Sony has come up with a clever television stand that is composed of speakers. It has right, left, center, and subwoofer speakers integrated into the stand. The concept cuts down on cable clutter and doubles as a place to set you television and a few components.
The concept serves multiple purposes, but I’m not sure replacing the tv stand with this speaker set up is advisable. If one of the speakers are damaged or malfunction, the whole unit would have to be replaced, leaving you without a tv stand or speakers.
The Sony RHT-G500 is not on the market as of yet and pricing has not been released, but it is an intriguing option for people who want a simple home theater that won’t add unwanted wires and cables to your living room. Is this yet-to-be-released speaker-laden tv stand something you find useful? Let’s read your opinions in the comments.
Wire and cable clutter is a real pet peeve of mine. Here at Unclutterer we have an entire category devoted to getting wires and cables in order. The good folks over at CNET have a feature highlighting just about everything you can think of that is available in the wireless world. From CNET:
More and more gadgets are letting us cut the cord. From home theaters and headphones to routers and radios, wireless tech simplifies all kinds of connections. This month’s feature tackles the wonder of wireless, looking at how far off we are from a fully wireless home, along with a gaggle of gadgets that can ready your home for the wireless way, starting today.
If you are in the market for a new gadget, you may want to check out what is available in a wireless option. The less wires you have the more uncluttered your space will be.
The contest is called “What’s Under your Desk” and that mess under your desk can qualify you to win a dinner with Peter Brady, er, I mean, Christopher Knight.
The contest is sponsored by Green Plug.
Green Plug’s mission is to sign up electronics manufacturers to use its chip that would go into power supplies. With the chip, consumers would be able to plug any device into a hub to power multiple devices. Software, which the company intends to make available for free, will be able to read exactly how much power a device needs.
Here at Unclutterer, we have made it our mission to rid your workspace or entertainment center of that wire monster that may be lurking under your desk. The wire monster is incredibly pesky and hard to control, but with some tips and the right plan of attack the wire monster can be conquered.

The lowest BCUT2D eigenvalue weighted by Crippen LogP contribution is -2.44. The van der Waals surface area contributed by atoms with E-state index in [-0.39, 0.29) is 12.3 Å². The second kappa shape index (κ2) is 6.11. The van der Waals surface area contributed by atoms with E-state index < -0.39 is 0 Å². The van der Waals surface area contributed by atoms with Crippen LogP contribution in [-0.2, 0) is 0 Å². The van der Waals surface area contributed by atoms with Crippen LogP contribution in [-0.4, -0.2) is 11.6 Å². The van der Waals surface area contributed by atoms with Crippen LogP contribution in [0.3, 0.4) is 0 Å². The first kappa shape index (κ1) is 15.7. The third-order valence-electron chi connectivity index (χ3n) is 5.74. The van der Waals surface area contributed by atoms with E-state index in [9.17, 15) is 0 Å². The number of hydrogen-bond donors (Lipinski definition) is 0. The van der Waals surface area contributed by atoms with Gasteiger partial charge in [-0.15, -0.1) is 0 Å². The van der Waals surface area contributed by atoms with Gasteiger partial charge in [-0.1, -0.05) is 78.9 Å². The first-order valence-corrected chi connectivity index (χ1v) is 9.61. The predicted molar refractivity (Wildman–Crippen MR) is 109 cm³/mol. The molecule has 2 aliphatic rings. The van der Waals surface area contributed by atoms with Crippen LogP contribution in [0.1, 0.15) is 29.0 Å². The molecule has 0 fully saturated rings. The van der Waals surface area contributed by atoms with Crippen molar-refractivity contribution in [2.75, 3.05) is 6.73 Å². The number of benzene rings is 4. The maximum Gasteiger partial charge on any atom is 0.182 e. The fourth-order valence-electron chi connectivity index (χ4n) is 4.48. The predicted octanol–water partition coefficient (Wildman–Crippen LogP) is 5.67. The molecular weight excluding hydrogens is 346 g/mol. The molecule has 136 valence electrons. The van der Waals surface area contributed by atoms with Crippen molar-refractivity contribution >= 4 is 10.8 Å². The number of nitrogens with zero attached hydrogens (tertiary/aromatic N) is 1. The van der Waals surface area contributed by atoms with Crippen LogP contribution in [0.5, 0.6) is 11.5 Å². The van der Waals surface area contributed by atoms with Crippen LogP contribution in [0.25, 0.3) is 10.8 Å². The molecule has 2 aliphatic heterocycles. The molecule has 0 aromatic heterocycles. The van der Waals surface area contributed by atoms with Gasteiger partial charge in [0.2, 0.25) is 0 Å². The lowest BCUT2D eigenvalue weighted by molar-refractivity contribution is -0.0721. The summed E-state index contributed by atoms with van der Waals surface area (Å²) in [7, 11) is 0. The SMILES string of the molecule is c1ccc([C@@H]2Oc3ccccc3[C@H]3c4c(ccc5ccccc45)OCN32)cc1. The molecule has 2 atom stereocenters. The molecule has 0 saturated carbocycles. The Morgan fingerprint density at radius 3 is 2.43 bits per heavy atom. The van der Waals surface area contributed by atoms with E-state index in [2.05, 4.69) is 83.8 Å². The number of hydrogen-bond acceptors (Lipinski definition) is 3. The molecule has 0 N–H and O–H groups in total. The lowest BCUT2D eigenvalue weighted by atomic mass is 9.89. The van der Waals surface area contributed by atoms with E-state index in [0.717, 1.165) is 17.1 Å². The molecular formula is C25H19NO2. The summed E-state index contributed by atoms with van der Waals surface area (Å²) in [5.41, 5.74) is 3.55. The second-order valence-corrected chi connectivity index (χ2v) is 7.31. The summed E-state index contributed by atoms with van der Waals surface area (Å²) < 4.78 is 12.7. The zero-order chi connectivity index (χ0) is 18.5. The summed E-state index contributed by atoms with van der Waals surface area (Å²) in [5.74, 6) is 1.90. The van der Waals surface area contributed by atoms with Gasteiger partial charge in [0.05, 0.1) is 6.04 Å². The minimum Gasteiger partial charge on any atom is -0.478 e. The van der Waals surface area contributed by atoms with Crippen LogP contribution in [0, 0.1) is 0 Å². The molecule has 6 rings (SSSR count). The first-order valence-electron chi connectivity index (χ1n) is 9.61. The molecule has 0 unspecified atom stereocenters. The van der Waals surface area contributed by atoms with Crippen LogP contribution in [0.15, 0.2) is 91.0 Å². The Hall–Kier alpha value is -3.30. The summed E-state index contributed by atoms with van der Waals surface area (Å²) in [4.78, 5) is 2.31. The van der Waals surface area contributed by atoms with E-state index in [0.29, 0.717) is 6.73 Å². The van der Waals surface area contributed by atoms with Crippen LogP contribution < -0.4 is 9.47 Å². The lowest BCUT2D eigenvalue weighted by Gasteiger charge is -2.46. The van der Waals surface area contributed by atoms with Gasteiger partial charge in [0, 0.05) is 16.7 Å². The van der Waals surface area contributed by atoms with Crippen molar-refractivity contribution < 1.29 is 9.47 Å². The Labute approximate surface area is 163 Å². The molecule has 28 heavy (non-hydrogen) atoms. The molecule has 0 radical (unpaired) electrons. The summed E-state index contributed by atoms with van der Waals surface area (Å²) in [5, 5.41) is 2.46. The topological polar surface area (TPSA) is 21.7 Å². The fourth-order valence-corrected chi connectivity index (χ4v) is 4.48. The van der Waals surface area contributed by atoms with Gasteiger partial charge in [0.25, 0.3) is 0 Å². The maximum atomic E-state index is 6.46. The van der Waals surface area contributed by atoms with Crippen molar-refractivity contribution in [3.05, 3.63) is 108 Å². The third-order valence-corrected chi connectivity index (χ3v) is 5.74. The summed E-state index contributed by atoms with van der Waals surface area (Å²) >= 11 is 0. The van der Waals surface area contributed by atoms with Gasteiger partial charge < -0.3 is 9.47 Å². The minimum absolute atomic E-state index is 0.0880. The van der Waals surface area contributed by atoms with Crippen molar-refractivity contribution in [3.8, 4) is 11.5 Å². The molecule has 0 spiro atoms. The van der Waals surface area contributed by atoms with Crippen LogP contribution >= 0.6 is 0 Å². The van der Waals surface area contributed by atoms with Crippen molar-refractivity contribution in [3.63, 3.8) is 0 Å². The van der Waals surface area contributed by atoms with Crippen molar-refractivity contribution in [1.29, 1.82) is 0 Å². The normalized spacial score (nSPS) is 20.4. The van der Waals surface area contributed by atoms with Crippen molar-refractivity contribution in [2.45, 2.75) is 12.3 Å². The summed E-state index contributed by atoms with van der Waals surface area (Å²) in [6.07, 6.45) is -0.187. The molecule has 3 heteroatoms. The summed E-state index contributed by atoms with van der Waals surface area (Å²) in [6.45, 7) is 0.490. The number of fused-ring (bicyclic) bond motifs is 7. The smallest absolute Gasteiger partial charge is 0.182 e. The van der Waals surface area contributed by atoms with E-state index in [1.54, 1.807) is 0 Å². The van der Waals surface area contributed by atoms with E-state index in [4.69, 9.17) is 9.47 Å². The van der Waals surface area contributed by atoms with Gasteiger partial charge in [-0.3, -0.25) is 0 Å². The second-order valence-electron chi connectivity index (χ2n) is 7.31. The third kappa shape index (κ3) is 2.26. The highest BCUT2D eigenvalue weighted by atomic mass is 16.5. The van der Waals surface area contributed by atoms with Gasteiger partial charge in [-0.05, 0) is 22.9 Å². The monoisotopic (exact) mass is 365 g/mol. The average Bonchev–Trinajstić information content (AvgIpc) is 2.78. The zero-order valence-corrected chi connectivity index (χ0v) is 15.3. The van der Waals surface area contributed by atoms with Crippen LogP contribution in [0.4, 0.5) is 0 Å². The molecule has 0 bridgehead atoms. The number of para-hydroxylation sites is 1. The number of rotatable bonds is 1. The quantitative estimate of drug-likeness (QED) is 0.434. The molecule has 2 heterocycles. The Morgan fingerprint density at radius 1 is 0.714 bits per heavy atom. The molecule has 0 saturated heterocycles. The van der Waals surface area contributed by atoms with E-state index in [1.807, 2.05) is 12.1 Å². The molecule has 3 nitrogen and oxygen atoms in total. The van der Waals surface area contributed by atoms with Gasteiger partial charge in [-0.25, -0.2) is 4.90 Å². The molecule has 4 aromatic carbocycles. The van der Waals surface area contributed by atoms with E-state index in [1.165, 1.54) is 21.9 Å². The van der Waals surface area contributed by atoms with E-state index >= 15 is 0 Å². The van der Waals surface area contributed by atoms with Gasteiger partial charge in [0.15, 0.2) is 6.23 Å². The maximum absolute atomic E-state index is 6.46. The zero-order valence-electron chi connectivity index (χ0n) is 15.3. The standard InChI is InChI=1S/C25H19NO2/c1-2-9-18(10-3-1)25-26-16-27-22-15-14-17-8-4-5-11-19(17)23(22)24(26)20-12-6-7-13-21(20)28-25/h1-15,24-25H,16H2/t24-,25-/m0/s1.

Products that are wireless immediately gain my attention. Monster’s new iSoniCast is now shipping and it allows you to stream your iPod wirelessly to your home stereo. It also makes your iPod into a remote control so you can select what you are listening to on your stereo. From Monster:
The Monster® iSoniCast™ turns your iPod into a wireless jukebox, so you can easily enjoy all your iPod music on your home stereo system. With the iSoniCast, you use the iPod itself to control playback with full access to all the familiar iPod controls! You don’t need to turn on your TV to view menus or use a clunky separate remote to control your iPod. Even better, the iSoniCast is also incredibly easy to hook up and no batteries are needed: the smart low-power consumption lets you listen for extended periods.
I currently use a Y-Cable for my iPod listening needs. It adds a wire to the mess that lurks behind my receiver and it doesn’t allow me to change tracks remotely. This wireless gem will set you back $100, which isn’t bad for a brand new iPod accessory. Additionally, if it gets rid of another cord, I’m interested.
Cable clutter is a scourge all to its own. The tops and back sides of desks are usually wrapped in a web of cables and wires. Here at Unclutterer we have a whole category dedicated to this pesky problem.
Bluelounge has a new product which tackles the wires and cables on the top of your desk. The SpaceStation creates a nice tidy area to confine this desk top mess. From Bluelounge:
Hovering just 5mm above the desk, cords are free to enter or exit the hub at any point – on the side to connect a scanner, the front for an iPod, the back for a laptop or camera. An internal 4-port USB 2.0 hub will keep all peripherals connected. One USB plug exits the station right where needed to connect a laptop. Just tip the front of the SpaceStation up to access the hub and cords.